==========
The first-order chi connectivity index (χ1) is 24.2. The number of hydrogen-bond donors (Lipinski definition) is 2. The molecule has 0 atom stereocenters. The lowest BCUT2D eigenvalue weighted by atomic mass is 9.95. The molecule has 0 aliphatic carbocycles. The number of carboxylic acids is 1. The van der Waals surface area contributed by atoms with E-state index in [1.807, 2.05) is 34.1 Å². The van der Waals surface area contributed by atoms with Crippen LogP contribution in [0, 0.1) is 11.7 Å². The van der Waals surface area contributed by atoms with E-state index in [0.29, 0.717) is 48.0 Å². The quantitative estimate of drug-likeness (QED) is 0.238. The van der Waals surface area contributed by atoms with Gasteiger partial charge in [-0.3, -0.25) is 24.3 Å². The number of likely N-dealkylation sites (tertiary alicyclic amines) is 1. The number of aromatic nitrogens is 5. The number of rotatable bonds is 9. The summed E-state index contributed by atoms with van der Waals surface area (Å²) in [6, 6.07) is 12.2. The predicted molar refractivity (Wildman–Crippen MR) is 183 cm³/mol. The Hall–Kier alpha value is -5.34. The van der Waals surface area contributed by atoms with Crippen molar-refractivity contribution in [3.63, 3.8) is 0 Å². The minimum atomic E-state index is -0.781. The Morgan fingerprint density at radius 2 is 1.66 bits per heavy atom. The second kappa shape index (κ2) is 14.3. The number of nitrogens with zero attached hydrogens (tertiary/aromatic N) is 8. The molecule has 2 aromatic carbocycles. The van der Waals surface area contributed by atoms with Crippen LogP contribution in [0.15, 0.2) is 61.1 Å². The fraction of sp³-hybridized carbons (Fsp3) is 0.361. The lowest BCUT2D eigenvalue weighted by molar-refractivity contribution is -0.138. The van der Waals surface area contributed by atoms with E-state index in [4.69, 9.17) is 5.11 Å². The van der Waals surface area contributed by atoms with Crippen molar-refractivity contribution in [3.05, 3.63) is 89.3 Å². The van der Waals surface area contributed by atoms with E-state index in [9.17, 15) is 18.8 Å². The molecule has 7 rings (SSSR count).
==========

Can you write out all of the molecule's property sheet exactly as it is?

The first-order chi connectivity index (χ1) is 24.2. The number of hydrogen-bond donors (Lipinski definition) is 2. The molecule has 0 atom stereocenters. The lowest BCUT2D eigenvalue weighted by atomic mass is 9.95. The molecule has 0 aliphatic carbocycles. The number of carboxylic acids is 1. The van der Waals surface area contributed by atoms with E-state index in [1.807, 2.05) is 34.1 Å². The van der Waals surface area contributed by atoms with Crippen LogP contribution in [0, 0.1) is 11.7 Å². The van der Waals surface area contributed by atoms with E-state index in [0.29, 0.717) is 48.0 Å². The quantitative estimate of drug-likeness (QED) is 0.238. The van der Waals surface area contributed by atoms with Gasteiger partial charge in [-0.3, -0.25) is 24.3 Å². The number of likely N-dealkylation sites (tertiary alicyclic amines) is 1. The number of aromatic nitrogens is 5. The number of rotatable bonds is 9. The summed E-state index contributed by atoms with van der Waals surface area (Å²) in [6, 6.07) is 12.2. The predicted molar refractivity (Wildman–Crippen MR) is 183 cm³/mol. The Hall–Kier alpha value is -5.34. The van der Waals surface area contributed by atoms with Crippen molar-refractivity contribution in [3.63, 3.8) is 0 Å². The minimum atomic E-state index is -0.781. The Morgan fingerprint density at radius 2 is 1.66 bits per heavy atom. The second kappa shape index (κ2) is 14.3. The number of nitrogens with zero attached hydrogens (tertiary/aromatic N) is 8. The molecule has 2 aromatic carbocycles. The van der Waals surface area contributed by atoms with Crippen LogP contribution in [0.15, 0.2) is 61.1 Å². The fraction of sp³-hybridized carbons (Fsp3) is 0.361. The lowest BCUT2D eigenvalue weighted by molar-refractivity contribution is -0.138. The van der Waals surface area contributed by atoms with E-state index in [4.69, 9.17) is 5.11 Å². The van der Waals surface area contributed by atoms with Crippen molar-refractivity contribution in [3.05, 3.63) is 89.3 Å². The van der Waals surface area contributed by atoms with E-state index in [9.17, 15) is 18.8 Å². The molecule has 7 rings (SSSR count).